Since I am thinking about the world of pro football today, let me suggest that the NFL is going to conduct the 2020 season with a different mindset than in years past. For at least the time since the merger of the AFL and the NFL, the league has worked hard to provide competitive balance. There are rules that try to assure that no team can get a competitive edge on its opponent other than advantages earned by talent or preparation or effort. The slogan, “On any given Sunday…”, may be trite; but it is real to the folks who run the NFL and it is part of attractiveness of the sport.
In 2020, the NFL will have to put player safety and health on a level equal to – and perhaps even greater than – the historical focus on equal competition. It is possible that due to health and safety concerns, every team may not play the same number of games in 2020. If a game must be canceled late in the season due to virus detections, safety and health may have to supersede the competitive “level playing field”. Consider:
- Sometime in early December Team A suffers a COVID-19 outbreak. They need to miss two games in the first two weeks of December.
- Team A will not be able to make up those games within the framework of the season schedule; the BYE Weeks are long gone and there is no way that it is safe or is it competitively fair to expect Team A to play a compressed schedule – – say 4 games in two weeks.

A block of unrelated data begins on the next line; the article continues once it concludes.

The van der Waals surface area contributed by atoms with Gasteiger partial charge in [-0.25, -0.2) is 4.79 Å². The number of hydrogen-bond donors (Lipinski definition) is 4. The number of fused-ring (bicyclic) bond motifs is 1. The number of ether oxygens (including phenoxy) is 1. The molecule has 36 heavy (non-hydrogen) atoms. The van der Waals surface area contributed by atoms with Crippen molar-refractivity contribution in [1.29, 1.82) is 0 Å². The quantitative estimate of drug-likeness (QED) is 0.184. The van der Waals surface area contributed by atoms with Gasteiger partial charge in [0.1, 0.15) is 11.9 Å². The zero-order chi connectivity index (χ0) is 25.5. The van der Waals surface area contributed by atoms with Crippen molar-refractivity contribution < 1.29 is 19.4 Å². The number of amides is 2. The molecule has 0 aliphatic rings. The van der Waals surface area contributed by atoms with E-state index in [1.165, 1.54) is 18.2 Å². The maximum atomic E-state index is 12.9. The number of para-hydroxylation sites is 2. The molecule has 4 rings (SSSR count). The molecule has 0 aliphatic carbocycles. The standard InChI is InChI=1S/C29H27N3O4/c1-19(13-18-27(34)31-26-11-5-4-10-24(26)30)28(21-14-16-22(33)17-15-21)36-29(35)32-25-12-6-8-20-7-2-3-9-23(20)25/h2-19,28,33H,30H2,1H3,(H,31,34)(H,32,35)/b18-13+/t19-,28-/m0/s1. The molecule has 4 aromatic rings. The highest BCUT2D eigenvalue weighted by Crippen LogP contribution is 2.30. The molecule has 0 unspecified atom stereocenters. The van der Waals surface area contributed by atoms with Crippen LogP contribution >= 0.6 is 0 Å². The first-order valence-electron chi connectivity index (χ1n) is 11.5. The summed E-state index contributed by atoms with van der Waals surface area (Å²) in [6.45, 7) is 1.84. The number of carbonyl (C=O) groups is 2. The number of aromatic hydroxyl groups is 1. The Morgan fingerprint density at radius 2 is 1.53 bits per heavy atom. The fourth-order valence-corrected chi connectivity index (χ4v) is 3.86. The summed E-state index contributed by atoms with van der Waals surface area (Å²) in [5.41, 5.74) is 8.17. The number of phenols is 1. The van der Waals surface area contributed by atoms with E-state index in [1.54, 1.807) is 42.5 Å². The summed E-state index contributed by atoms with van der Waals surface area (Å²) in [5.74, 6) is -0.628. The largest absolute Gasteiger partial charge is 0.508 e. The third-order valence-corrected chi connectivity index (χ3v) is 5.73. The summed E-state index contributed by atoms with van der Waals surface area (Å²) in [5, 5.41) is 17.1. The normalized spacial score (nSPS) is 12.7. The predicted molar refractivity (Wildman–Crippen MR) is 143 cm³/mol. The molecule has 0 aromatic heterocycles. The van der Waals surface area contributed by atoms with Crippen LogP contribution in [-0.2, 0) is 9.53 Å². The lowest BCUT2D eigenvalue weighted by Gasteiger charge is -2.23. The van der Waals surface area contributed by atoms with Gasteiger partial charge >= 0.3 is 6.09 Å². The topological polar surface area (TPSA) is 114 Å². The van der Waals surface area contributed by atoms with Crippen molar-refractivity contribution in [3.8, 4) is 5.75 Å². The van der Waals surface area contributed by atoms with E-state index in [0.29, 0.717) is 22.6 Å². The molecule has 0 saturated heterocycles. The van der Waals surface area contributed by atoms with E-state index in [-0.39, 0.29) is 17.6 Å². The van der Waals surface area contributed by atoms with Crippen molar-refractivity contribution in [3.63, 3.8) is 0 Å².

- Teams B and C were the scheduled opponents for those two weeks that team A was “on the shelf”. They too will not be able to make up their missed game AND Teams B and C will have the “advantage” of an extra BYE Week late in the season.
- In a “normal year” that would not be tolerable; in 2020, it may cause a few raised eyebrows followed by a shoulder shrug as the league keeps on keeping on.
The fact that some teams will have reduced numbers of fans in the stands while others play in front of empty seats presents a competitive advantage. Roger Goodell can try to put a pretty face on the situation and say that this is not a big deal, but it is. The Commish and the league do not want to have these different game conditions from stadium to stadium – – but they do not really have an option there. It would be nice for them to admit that there will be different standards for teams in 2020 instead of pretending that “home field advantage” is a myth that has been perpetrated on the public by people interested in gambling on games.
Brad Dickson posted this less-than-optimistic Tweet last Thursday:
“The 2020 NFL season kicks off tonight. I’m really looking forward to the next 12 days until the 2020 NFL season ends.”
Let us hope he is wrong…
Finally, Greg Cote had this note in the Miami Herald over the weekend:
“A bunch of men you’ve never heard of are riding really expensive bicycles in the Tour de France, and it ends next Sunday.”
But don’t get me wrong, I love sports………